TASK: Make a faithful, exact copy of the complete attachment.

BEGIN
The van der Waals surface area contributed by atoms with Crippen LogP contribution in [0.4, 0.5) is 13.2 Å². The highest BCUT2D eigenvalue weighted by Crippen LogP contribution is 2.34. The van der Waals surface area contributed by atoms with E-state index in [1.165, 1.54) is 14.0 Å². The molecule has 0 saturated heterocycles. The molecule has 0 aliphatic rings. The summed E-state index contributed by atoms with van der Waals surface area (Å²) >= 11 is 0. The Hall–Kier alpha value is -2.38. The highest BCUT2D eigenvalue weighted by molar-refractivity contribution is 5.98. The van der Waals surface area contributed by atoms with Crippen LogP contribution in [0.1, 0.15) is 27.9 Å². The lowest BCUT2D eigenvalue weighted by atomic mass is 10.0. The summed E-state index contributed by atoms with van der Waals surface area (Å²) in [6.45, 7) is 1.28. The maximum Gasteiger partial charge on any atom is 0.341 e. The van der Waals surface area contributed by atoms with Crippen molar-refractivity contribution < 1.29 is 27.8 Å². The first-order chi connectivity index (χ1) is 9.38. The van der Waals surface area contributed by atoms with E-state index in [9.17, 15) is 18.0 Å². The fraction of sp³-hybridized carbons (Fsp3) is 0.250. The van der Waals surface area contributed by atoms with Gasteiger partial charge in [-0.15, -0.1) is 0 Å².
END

The van der Waals surface area contributed by atoms with Crippen LogP contribution in [0.4, 0.5) is 13.2 Å². The highest BCUT2D eigenvalue weighted by Crippen LogP contribution is 2.34. The van der Waals surface area contributed by atoms with E-state index in [1.165, 1.54) is 14.0 Å². The molecule has 0 saturated heterocycles. The molecule has 0 aliphatic rings. The summed E-state index contributed by atoms with van der Waals surface area (Å²) >= 11 is 0. The Hall–Kier alpha value is -2.38. The highest BCUT2D eigenvalue weighted by molar-refractivity contribution is 5.98. The van der Waals surface area contributed by atoms with Crippen LogP contribution in [0.1, 0.15) is 27.9 Å². The lowest BCUT2D eigenvalue weighted by atomic mass is 10.0. The summed E-state index contributed by atoms with van der Waals surface area (Å²) in [6.45, 7) is 1.28. The maximum Gasteiger partial charge on any atom is 0.341 e. The van der Waals surface area contributed by atoms with Crippen molar-refractivity contribution < 1.29 is 27.8 Å². The first-order chi connectivity index (χ1) is 9.38. The van der Waals surface area contributed by atoms with E-state index in [9.17, 15) is 18.0 Å². The fraction of sp³-hybridized carbons (Fsp3) is 0.250. The van der Waals surface area contributed by atoms with Gasteiger partial charge in [-0.15, -0.1) is 0 Å².